This practice is called “inline linking” which involves placing a line of HTML on your site that displays content directly from another site. We now commonly refer to this practice as embedding. Inline linking a YouTube video is generally acceptable regardless of its license condition (Standard YouTube license or Creative Commons license) and assuming that the author has not disabled this option.
A recent case from the Ninth Circuit Court of Appeals concluded that inline linking does not directly infringe copyright because no copy is made on the site providing the link; the link is just HTML code pointing to the image or other material. Other courts may or may not follow this reasoning. However, the Ninth Circuit’s decision is consistent with the majority of copyright linking cases which have found that linking, whether simple, deep, or inline, does not give rise to liability for copyright infringement.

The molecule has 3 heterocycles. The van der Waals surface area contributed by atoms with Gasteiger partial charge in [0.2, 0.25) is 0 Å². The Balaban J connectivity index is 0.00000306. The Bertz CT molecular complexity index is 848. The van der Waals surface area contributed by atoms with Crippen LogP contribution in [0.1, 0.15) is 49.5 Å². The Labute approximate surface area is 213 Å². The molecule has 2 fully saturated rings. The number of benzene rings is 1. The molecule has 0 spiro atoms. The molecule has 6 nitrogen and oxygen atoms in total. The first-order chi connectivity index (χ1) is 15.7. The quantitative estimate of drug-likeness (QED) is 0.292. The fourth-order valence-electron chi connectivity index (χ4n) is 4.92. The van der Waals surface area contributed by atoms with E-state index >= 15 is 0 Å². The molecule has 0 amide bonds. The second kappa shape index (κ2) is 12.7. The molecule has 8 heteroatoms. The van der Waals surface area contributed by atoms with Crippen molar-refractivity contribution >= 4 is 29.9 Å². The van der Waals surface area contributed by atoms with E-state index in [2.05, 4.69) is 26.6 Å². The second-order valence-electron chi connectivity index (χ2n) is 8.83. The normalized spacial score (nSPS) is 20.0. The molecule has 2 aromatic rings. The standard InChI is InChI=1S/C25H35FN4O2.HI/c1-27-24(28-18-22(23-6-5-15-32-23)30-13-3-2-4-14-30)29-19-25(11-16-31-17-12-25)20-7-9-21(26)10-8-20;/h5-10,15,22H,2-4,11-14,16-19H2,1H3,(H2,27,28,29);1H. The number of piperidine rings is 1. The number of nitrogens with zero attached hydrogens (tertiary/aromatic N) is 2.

In addition, merely using an inline link should not create trademark liability, unless you do something affirmative to create the impression that you are somehow affiliated with or endorsed by the site to which you are linking. Thus, embedding media in your online work should not expose you to legal liability (Source).
OER, embed, videos, YouTube, sharing, linking, inline linking, HTML, license, Creative Commons, CC, media, legal, liability